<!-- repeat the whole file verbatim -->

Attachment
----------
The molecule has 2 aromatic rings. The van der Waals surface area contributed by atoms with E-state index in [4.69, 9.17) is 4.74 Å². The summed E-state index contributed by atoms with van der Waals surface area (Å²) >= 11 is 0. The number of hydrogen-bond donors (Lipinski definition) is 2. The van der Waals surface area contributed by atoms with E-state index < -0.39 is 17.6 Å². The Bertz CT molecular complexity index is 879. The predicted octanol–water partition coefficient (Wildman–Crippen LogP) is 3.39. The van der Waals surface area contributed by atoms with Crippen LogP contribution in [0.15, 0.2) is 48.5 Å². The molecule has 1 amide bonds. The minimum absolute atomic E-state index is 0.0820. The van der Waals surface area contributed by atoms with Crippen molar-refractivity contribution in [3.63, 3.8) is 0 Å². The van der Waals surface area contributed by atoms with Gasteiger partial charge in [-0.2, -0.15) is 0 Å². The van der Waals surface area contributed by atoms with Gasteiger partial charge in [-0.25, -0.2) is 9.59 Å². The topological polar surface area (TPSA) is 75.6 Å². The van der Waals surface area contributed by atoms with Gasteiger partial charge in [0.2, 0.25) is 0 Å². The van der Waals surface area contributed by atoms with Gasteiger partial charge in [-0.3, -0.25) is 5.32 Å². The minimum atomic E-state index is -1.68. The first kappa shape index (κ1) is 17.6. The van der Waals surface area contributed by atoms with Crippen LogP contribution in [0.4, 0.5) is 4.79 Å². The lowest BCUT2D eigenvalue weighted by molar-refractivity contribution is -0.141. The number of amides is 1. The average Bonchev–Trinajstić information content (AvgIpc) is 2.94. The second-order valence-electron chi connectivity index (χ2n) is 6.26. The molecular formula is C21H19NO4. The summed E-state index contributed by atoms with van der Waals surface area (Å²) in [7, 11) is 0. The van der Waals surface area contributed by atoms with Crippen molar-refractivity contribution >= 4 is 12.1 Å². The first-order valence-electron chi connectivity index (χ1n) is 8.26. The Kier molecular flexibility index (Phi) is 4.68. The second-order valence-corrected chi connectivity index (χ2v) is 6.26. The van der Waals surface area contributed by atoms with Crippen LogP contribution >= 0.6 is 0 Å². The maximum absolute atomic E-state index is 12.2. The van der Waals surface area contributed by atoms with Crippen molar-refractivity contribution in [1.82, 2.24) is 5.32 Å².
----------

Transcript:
The molecule has 2 aromatic rings. The van der Waals surface area contributed by atoms with E-state index in [4.69, 9.17) is 4.74 Å². The summed E-state index contributed by atoms with van der Waals surface area (Å²) >= 11 is 0. The number of hydrogen-bond donors (Lipinski definition) is 2. The van der Waals surface area contributed by atoms with E-state index < -0.39 is 17.6 Å². The Bertz CT molecular complexity index is 879. The predicted octanol–water partition coefficient (Wildman–Crippen LogP) is 3.39. The van der Waals surface area contributed by atoms with Crippen LogP contribution in [0.15, 0.2) is 48.5 Å². The molecule has 1 amide bonds. The minimum absolute atomic E-state index is 0.0820. The van der Waals surface area contributed by atoms with Crippen molar-refractivity contribution in [3.63, 3.8) is 0 Å². The van der Waals surface area contributed by atoms with Gasteiger partial charge in [-0.2, -0.15) is 0 Å². The van der Waals surface area contributed by atoms with Gasteiger partial charge in [-0.25, -0.2) is 9.59 Å². The topological polar surface area (TPSA) is 75.6 Å². The van der Waals surface area contributed by atoms with Gasteiger partial charge in [0.2, 0.25) is 0 Å². The van der Waals surface area contributed by atoms with Gasteiger partial charge in [-0.3, -0.25) is 5.32 Å². The minimum atomic E-state index is -1.68. The first kappa shape index (κ1) is 17.6. The van der Waals surface area contributed by atoms with Crippen LogP contribution in [0.4, 0.5) is 4.79 Å². The lowest BCUT2D eigenvalue weighted by molar-refractivity contribution is -0.141. The number of amides is 1. The average Bonchev–Trinajstić information content (AvgIpc) is 2.94. The second-order valence-electron chi connectivity index (χ2n) is 6.26. The molecular formula is C21H19NO4. The summed E-state index contributed by atoms with van der Waals surface area (Å²) in [7, 11) is 0. The van der Waals surface area contributed by atoms with Crippen molar-refractivity contribution >= 4 is 12.1 Å². The first-order valence-electron chi connectivity index (χ1n) is 8.26. The Kier molecular flexibility index (Phi) is 4.68. The second-order valence-corrected chi connectivity index (χ2v) is 6.26. The van der Waals surface area contributed by atoms with Crippen LogP contribution >= 0.6 is 0 Å². The maximum absolute atomic E-state index is 12.2. The van der Waals surface area contributed by atoms with Crippen molar-refractivity contribution in [1.82, 2.24) is 5.32 Å².